Today's poem is "Climbing White Stork Tower"
from Poems of the Masters

Copper Canyon Press

Wang Chih-huan (688-742) was born in Taiyuan, the provincial capital of Shansi, and later moved to Hsinfeng near the southern end of the same province. When a career in the civil service failed to yield anything but minor appointments, he returned home and spent his time visiting friends and traveling to scenic spots in the area. Wang wrote this poem on a visit to Yungchi, one hundred kilometers south of Hsinfeng. The tower he climbed rose three stories above the southwest corner of the city wall and looked out on the Chungtiao Mountains to the south (which are so high—and the sun's trajectory sufficiently low—the noon sun disappears briefly behind their highest peaks). To the west was the Yellow River, which turned east just after it flowed past Yungchi and headed for the sea one thousand kilometers away. The tower was named for the oriental white storks (Ciconia boyciana) that roosted on its roof, and many poets commemorated the view. Although Wang was famous for his short poems, and many became standard fare for female entertainers during his lifetime, only six survived.

Bill Porter, who assumes the pen name Red Pine for his translation work, was born in Los Angeles in 1943 and grew up in Northern Idaho. He served a tour of duty in the U.S. Army, graduated from University of California, Santa Barbara, and and attended graduate school at Columbia University. Uninspired by the prospect of an academic career, he dropped out of Columbia in 1972 and moved to a Buddhist monastery in Taiwan. Following four years with the monks and nuns, he struck out on his own, eventually working at English-language radio stations in Taiwan and Hong Kong, which afforded him the opportunity to travel extensively throughout China. He has visited the homesteads and graves of all the major poets in this collection, as well as the places where they wrote many of these poems. A Chinese translation of his book Road to Heaven has re-inspired Chinese interest in their own hermit tradition.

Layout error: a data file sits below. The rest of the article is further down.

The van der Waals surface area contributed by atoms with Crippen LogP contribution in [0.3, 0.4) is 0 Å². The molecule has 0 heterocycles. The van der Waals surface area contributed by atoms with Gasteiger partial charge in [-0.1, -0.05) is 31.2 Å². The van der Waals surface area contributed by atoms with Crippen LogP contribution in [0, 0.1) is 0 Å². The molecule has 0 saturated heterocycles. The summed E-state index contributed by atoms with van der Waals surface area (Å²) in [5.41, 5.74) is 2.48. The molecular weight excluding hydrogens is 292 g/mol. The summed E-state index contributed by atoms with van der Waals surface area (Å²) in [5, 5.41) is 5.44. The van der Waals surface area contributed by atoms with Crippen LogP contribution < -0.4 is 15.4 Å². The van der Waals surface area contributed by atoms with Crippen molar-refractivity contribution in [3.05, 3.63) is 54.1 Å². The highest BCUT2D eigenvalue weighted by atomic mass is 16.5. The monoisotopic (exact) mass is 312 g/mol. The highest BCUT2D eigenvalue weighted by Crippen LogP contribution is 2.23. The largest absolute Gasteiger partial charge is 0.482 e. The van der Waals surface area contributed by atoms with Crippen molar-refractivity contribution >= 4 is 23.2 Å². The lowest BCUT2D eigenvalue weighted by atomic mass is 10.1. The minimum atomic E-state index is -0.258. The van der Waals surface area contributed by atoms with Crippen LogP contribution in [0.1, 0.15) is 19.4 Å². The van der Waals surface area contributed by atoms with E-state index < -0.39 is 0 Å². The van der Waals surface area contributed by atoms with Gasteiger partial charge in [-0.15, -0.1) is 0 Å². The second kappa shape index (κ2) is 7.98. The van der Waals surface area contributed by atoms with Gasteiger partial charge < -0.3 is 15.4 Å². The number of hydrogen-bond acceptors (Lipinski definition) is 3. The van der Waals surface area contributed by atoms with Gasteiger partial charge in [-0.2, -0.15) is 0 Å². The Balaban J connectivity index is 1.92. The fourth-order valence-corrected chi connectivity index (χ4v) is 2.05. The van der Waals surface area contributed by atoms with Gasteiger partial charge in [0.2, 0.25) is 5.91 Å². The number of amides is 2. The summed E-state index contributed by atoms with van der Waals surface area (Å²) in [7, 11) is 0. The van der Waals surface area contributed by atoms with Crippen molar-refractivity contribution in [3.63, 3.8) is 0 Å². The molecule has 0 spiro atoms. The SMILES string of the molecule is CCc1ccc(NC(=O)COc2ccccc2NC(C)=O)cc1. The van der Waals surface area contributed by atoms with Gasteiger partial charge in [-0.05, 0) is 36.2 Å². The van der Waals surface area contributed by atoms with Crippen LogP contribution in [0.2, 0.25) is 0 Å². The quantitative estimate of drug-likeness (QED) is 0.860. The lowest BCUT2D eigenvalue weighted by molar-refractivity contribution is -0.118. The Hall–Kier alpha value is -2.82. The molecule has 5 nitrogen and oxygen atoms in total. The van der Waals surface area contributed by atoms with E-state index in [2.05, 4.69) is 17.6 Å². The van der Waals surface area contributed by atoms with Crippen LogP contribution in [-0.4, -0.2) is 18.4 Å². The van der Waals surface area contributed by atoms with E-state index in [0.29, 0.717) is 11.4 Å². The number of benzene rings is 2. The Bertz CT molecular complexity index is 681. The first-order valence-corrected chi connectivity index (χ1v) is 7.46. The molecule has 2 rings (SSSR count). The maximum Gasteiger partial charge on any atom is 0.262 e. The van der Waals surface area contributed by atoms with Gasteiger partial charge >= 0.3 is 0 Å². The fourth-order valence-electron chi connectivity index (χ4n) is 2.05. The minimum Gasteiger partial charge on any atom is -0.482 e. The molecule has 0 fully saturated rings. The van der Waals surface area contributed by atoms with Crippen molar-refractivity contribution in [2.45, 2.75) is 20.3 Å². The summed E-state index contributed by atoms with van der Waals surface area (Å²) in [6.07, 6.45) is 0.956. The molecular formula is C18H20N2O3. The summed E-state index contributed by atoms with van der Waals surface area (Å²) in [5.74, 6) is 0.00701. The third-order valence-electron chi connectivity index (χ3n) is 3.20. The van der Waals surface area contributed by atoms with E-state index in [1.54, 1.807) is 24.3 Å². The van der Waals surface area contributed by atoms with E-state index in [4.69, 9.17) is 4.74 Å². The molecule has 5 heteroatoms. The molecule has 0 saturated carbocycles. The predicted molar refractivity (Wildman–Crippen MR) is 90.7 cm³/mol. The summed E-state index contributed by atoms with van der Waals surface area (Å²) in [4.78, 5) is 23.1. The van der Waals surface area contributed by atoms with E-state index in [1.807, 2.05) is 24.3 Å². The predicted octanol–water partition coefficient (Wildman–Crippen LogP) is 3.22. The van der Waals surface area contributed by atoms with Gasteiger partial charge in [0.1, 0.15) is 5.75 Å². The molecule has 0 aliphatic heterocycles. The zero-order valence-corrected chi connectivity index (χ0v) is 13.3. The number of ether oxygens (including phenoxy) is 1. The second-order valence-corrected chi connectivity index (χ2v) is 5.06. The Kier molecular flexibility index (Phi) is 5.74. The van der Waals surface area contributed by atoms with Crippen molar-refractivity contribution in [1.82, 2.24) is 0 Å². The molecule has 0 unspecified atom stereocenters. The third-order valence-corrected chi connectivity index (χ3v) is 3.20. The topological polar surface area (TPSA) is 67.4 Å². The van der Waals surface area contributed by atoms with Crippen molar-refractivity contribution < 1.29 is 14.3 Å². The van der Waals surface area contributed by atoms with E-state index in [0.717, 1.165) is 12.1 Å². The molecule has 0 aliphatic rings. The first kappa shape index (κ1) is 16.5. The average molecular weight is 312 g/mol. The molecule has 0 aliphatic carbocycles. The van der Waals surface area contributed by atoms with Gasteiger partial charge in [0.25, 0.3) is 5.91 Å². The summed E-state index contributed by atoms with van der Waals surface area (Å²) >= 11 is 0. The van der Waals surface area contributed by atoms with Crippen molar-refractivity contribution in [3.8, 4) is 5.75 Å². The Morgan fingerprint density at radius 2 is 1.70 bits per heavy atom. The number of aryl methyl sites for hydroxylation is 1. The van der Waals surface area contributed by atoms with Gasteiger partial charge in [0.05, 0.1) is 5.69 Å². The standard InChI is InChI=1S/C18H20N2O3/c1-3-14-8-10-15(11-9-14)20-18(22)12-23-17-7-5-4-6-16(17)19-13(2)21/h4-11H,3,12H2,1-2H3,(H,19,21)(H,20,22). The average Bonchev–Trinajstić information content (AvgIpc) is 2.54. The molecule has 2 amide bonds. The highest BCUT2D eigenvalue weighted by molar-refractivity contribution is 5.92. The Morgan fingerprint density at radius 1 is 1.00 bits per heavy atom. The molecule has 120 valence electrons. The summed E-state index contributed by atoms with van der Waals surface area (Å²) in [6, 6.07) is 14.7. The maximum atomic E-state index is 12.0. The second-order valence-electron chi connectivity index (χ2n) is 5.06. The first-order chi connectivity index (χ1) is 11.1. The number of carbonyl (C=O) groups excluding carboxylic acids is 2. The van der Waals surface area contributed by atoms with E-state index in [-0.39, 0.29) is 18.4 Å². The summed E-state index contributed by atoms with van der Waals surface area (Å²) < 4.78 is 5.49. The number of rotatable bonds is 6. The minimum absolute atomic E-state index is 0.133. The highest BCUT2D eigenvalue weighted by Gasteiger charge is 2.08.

In recent years, Bill Porter has devoted himself to the translation of Buddhist texts. Currently, he is working on the Heart of Lankavatara sutras.

About Poems of the Masters:

Poetry is China's greatest art, and Poems of the Masters is one of the classics of Chinese literature. For eight centuries, this anthology of T'ang- and Sung-dynasty poetry has been a part of every student's education. Translated in its entirety for the first time into English, this bilingual edition includes the most-quoted poems in the Chinese language by the giants of the tradition — Tu Fu, Li Pai, and Wang Wei — as well as poems by writers little known in the West.

As in his previous Chinese translations, Red Pine's concise, direct treatment of the poetry, his celebrated scholarship and extensive notes allow the English reader to experience one of the world's great books.

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